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L (Fact-Finding Hearing: Fairness) [2022] EWCA Civ 169

The Court of Appeal (Lord Justice Baker and Lord Justice Snowden) refuse an appeal against a fact-finding judgment in which a Recorder made findings that went beyond those sought by the local authority.



The public law proceedings concerned L, aged 2, the youngest of three children born to the same mother (M), with three different fathers, X, Y and Z. The local authority (LA) was involved after an altercation between Y and Z in April 2017, which resulted in Z being convicted of assault. The concerns related to cannabis misuse, anti-social behaviour and domestic abuse in the relationship between M and Z; the LA was concerned that Z was exercising coercive control over the mother. After further incidents the LA started pre-proceedings processes and the older children J and K went to live with their respective fathers.

The LA started care proceedings after an assessment recommended that L should remain at home with M under an interim care order. The private law proceedings about J and K were consolidated with the care proceedings. There were various iterations of the threshold document. The final version included allegations about the relationship between M and Z and about Z's a series of incidents when Z was said to have shouted at M or called her derogatory names and relied on accounts that M had given to police and other professionals.

By the final hearing the LA plan was for L to remain with M and Z subject to a child protection plan; it did not seek a care or supervision order. Z took issue with the threshold document and disputed many of the specific allegations against him. X wanted his own child to remain with him; his position statement for the final hearing made various submissions about the relationship between M and Z including an allegation that in 2020 M had contacted him (X) in the early hours asking to transfer money to him so that Z couldn't access it. This was said to be linked to concerns about Z having gambling problems and acting coercively to M.

The hearing

At the outset the LA, M and Z argued that a fact-finding hearing should not take place. LA said it might struggle to establish threshold as one of the professionals to whom M was said to have made allegations about Z was unavailable and M denied having made those allegations. The Recorder decided to proceed with the hearing, inter alia because it was important for L that there should be a clear factual basis for a child protection plan; alternatively if threshold was not proved she and her parents would be protected from unnecessary professional intervention.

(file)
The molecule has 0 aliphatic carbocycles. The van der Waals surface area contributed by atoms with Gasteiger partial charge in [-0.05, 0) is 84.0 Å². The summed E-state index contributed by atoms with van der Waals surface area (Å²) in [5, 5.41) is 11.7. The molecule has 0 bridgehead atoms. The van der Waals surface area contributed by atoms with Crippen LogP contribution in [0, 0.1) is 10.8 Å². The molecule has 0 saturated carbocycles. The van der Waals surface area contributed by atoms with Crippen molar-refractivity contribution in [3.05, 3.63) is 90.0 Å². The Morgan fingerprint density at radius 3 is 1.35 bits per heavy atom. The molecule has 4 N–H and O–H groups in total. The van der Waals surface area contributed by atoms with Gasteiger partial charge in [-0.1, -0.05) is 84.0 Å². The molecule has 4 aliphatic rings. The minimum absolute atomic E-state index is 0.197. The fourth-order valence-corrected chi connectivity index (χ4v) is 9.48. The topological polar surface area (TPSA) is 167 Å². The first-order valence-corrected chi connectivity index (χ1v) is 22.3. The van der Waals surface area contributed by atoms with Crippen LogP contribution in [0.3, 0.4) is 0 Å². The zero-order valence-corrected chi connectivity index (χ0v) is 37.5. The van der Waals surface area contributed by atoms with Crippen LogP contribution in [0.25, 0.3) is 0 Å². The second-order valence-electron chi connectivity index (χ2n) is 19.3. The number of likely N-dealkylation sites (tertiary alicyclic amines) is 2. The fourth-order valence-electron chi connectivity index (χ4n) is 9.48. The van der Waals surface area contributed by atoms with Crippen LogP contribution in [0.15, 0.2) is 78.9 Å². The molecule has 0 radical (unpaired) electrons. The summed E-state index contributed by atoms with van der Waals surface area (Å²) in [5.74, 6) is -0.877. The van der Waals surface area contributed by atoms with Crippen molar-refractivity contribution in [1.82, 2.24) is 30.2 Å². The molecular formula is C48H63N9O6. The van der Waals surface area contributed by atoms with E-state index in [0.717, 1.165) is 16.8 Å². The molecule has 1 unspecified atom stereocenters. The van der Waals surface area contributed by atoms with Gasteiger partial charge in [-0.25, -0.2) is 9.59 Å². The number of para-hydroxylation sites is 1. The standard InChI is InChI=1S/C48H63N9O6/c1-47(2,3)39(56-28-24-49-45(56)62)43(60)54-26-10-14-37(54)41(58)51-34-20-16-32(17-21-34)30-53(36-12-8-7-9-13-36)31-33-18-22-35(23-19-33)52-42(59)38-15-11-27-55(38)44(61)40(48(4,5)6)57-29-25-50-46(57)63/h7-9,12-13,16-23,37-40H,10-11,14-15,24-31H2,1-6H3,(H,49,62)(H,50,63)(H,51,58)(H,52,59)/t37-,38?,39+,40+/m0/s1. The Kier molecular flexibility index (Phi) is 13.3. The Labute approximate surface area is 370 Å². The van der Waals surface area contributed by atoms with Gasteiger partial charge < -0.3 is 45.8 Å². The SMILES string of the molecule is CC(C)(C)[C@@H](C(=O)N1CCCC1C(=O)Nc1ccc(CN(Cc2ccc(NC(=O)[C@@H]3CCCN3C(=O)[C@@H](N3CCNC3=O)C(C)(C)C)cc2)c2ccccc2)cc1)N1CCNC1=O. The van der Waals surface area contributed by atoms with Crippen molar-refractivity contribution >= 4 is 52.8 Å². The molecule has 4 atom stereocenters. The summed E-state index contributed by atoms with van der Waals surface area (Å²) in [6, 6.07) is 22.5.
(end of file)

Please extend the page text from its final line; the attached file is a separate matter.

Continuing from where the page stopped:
Another of the professionals who had been due to give evidence about what M said to her was also unavailable. Police officers and a housing officer had never been on the witness template despite the mother also disagreeing with their accounts. The allegations in threshold and X's allegation about the money transfer were put to M and Z. M accepted that the conversation and subsequent transfer took place but denied this related to gambling. After hearing the evidence the guardian formed the view that L should be the subject of a supervision order.

The Recorder made findings which went beyond the threshold document. On the basis of the specific findings made he went on to find that Z's behaviour had been coercive and controlling of the mother. He found threshold met and adjourned the case as a proper risk assessment was needed in view of his findings before a welfare decision could be made.

The appeal

Permission was granted on two grounds:

• The Recorder was wrong to make so many findings outside the scope of the threshold document, particularly when the parents were unable to test the evidence of the authors of hearsay reports relied on;

• He was wrong to find threshold made out as there was inadequate linkage between the facts found to L suffering/ likely to suffer significant harm at the relevant date.

The relevant case-law is discussed at §62-69.

Discussion §70-

The following points are made:

• While the findings went beyond what was sought by LA, they were not beyond the "known parameters" of the case.

• Most of the findings were in line with the schedule or an expansion of the findings sought.

• The evidence will almost invariably develop and expand during a contested hearing, particularly when there are several parties seeking to draw out different points from the evidence.

• The significance of a piece of evidence often only becomes apparent during the oral evidence.

• One finding was not in the schedule but was referred to in the LA's evidence and the Recorder was careful not to make findings on aspects of the allegation on which there was a conflict of evidence.

Case summary by Gill Honeyman, Barrister, Coram Chambers

For full case, please see BAILII